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New Mobile Voter Registration Technology Could Bridge Online-Offline Gap

BY Nick Judd | Tuesday, February 14 2012

Photo: Shutterstock

A new technology with creators who quietly sought approval in Nevada months in advance of the caucuses there may be paving one route to easier voter registration.

Rather than try to navigate the tricky legal waters involved in digitally submitting a signed voter registration form to state or county officials, this technology does an end-around in an almost steampunk fashion. As with solutions tried in the past, would-be voters fill out their voter registration form on a touch-screen mobile device, using the screen to create a signature. Here's where it gets interesting: Rather than try to use the signature itself, this software turns it into instructions for a remote-controlled pen to carry out, actually signing a printed form on the voter's behalf.

Nevada's deputy secretary of state for elections, Scott Gilles, told me that he was contacted in late summer or early fall by a company called Verafirma, a Silicon Valley-based operation known to us at techPresident for tech they deployed in 2010 to collect ballot initiative signatures in California. Gilles said this group reached out to discuss their new technology and to seek guidance on whether it could work in Nevada. (Verafirma also tested out earlier, electronic signature tech for voter registration in one county in California.)

"They sent us a demo video of this technology, told us how it worked and asked us for confirmation that these types of voter identification would be accepted in Nevada," Gilles said. "Our response was there's no legal basis in Nevada to reject the application."

Verafirma co-founder Jude Barry said that this new technology, which translates a would-be voter's signature on a touch screen into instructions for a remote-controlled pen, is the product of a new company, Allpoint Voter Services. He declined to elaborate further.

Earlier this month, Barack Obama's re-election effort released this page, a largely overlooked call for Nevadans to register to vote using their mobile device.

That technology, as described by the Obama campaign, goes something like this: Follow a link on a touch-screen phone or tablet, fill out a form on the phone, sign using the touch screen, and submit the form. The motion of the user's signature is recorded, and then controls "the movements of an actual pen that will place your signature on your printed voter registration form for you."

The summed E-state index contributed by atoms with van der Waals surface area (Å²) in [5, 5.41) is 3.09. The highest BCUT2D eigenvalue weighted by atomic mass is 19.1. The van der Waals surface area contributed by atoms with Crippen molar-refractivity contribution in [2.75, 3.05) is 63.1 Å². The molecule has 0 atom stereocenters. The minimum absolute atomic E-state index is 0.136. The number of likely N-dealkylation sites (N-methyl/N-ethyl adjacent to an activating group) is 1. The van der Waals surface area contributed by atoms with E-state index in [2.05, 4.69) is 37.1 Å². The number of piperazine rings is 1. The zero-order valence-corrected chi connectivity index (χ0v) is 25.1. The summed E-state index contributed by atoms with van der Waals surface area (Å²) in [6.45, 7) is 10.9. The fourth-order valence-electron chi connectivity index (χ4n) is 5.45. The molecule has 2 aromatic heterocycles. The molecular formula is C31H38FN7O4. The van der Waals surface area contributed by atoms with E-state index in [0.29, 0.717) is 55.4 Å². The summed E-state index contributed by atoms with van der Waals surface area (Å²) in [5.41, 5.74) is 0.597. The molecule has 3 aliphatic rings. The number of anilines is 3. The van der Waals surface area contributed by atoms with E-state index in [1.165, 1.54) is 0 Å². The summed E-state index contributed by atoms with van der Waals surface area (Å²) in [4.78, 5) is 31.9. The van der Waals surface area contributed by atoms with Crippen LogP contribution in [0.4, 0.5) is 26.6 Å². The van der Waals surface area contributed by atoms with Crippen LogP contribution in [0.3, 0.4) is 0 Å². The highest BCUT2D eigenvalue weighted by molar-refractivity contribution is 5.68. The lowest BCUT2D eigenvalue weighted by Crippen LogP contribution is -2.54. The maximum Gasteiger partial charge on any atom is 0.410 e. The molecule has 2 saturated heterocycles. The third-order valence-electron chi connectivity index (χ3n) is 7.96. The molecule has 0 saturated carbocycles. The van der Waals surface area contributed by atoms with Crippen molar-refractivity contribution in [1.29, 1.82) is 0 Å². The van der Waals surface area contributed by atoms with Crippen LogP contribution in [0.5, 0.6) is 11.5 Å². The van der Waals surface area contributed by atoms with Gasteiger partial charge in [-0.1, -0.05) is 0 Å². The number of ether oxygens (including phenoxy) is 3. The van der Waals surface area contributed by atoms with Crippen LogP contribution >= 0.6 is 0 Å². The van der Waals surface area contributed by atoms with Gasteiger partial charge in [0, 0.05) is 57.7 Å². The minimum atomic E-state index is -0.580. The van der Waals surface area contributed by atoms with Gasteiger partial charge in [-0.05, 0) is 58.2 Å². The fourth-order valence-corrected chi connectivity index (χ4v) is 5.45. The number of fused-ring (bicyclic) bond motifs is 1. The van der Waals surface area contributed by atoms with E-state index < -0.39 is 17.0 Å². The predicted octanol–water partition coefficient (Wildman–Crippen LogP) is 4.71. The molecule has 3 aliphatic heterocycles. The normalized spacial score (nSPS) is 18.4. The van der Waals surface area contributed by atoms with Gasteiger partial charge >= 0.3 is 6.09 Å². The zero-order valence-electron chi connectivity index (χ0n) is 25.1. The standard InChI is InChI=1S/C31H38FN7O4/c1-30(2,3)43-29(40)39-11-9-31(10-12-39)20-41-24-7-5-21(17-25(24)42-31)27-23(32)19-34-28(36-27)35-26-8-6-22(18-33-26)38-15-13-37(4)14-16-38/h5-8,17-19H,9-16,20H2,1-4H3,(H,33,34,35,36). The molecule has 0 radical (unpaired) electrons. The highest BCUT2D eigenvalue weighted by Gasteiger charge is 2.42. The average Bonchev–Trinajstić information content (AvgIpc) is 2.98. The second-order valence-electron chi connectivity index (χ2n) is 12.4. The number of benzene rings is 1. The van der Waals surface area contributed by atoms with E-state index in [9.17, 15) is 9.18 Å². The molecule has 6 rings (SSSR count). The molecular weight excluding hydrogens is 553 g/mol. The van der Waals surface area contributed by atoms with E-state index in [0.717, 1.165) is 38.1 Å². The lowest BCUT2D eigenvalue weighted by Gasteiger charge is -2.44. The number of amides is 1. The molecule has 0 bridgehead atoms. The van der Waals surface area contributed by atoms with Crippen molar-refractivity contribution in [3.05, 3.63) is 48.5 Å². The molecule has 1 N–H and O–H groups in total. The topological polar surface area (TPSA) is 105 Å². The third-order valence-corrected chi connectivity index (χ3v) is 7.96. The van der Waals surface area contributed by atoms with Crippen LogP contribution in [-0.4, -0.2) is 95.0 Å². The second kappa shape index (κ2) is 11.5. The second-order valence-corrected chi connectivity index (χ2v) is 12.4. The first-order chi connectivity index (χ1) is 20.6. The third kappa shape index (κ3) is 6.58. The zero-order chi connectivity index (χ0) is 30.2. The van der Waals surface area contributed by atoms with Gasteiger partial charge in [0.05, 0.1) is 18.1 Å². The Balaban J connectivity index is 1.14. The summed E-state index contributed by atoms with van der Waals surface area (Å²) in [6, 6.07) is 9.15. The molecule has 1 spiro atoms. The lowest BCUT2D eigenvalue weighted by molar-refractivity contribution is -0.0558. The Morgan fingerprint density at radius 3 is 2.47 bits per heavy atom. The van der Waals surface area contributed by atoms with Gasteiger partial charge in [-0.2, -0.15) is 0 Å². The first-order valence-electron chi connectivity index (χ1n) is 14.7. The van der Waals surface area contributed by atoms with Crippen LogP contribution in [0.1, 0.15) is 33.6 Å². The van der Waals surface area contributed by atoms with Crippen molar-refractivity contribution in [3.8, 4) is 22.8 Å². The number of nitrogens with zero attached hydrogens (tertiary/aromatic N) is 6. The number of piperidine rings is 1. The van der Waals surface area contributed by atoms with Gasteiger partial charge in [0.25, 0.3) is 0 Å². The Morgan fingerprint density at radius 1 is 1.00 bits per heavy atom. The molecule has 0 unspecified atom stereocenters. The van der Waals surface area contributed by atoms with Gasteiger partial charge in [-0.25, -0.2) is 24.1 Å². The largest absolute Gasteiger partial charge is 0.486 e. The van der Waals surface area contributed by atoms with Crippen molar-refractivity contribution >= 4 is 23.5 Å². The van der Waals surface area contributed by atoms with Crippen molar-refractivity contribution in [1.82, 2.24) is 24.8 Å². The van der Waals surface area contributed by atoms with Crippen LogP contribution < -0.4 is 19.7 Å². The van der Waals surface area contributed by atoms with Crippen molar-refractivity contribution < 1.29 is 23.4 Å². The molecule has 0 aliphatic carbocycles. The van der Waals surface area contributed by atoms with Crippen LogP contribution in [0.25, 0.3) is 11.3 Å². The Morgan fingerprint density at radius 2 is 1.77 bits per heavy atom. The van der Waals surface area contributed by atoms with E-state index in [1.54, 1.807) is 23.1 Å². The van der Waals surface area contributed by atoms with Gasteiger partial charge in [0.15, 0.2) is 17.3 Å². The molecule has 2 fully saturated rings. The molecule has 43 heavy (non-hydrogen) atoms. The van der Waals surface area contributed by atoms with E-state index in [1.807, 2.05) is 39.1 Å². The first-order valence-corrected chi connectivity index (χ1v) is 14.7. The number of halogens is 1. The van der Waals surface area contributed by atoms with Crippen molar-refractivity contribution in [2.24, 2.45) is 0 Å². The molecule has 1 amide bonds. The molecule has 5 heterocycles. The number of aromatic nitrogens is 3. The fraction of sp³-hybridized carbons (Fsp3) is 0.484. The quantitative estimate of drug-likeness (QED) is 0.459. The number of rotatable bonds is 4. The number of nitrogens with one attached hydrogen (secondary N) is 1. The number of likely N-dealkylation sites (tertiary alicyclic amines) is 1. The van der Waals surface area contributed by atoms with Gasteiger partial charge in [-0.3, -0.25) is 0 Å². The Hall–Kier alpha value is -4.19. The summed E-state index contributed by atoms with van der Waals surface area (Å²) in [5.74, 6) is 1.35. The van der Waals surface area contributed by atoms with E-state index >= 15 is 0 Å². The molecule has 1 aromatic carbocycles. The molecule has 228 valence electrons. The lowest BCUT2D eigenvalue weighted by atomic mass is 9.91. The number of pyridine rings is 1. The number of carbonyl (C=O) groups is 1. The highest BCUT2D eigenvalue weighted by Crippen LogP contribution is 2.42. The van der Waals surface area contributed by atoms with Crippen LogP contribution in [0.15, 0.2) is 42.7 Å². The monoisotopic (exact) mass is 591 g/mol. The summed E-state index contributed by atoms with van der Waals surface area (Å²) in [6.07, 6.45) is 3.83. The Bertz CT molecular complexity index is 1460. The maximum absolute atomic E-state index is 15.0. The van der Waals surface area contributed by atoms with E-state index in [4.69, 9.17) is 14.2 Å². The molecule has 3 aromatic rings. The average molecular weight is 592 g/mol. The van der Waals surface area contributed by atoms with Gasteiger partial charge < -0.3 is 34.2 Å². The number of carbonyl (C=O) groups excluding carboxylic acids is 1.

The terms of service for the app represent Allpoint Voter Services as providing services related to the Obama application.

"Allpoint Voter Services, Inc. ("Us" or "We") provides the and site and various related services (collectively, the "site") to you, the user, subject to your compliance with all the terms, conditions, and notices contained or referenced herein (the "Terms of Use"), as well as any other written agreement between us and you," begin the terms of service, which are available by clicking a link at the bottom of the Obama for America site as it appears on a mobile browser.

Obama campaign officials declined to comment.

How are these voter registrations acceptable? Gilles says that because the form arrives at the Secretary of State's office with an ink signature, there's no way to tell if a human hand or a robot guided the pen.

"The system that's being implemented is going to result in our county clerks receiving a voter registration form with a wet signature on it," Gilles said. "They're not going to be able to verify how that signature was produced."

But if the signature that winds up on record is notably different from the signature the voter makes in person at the polling place, that person might have to verify their identity by showing a photo ID, Gilles said.

The Obama campaign quietly rolled out their initiative just a few days before the launch of a new domestic voter-registration initiative to improve digital access to voter registration forms in the U.S. and the release of a Pew Center on the States report finding that one in eight active voter registrations is inactive or inaccurate. It would be difficult to argue that this type of technology would help that problem — the forms still arrive at the Nevada Secretary of State's office as pieces of paper to be ironically re-digitized, another opportunity for mistakes to happen — but it might help address another issue discussed in the Pew report: One in four people who are eligible to vote are not actually registered.

7:07 p.m. — This post has been corrected to note that the Pew study found that one in four people who are eligible to vote are not registered.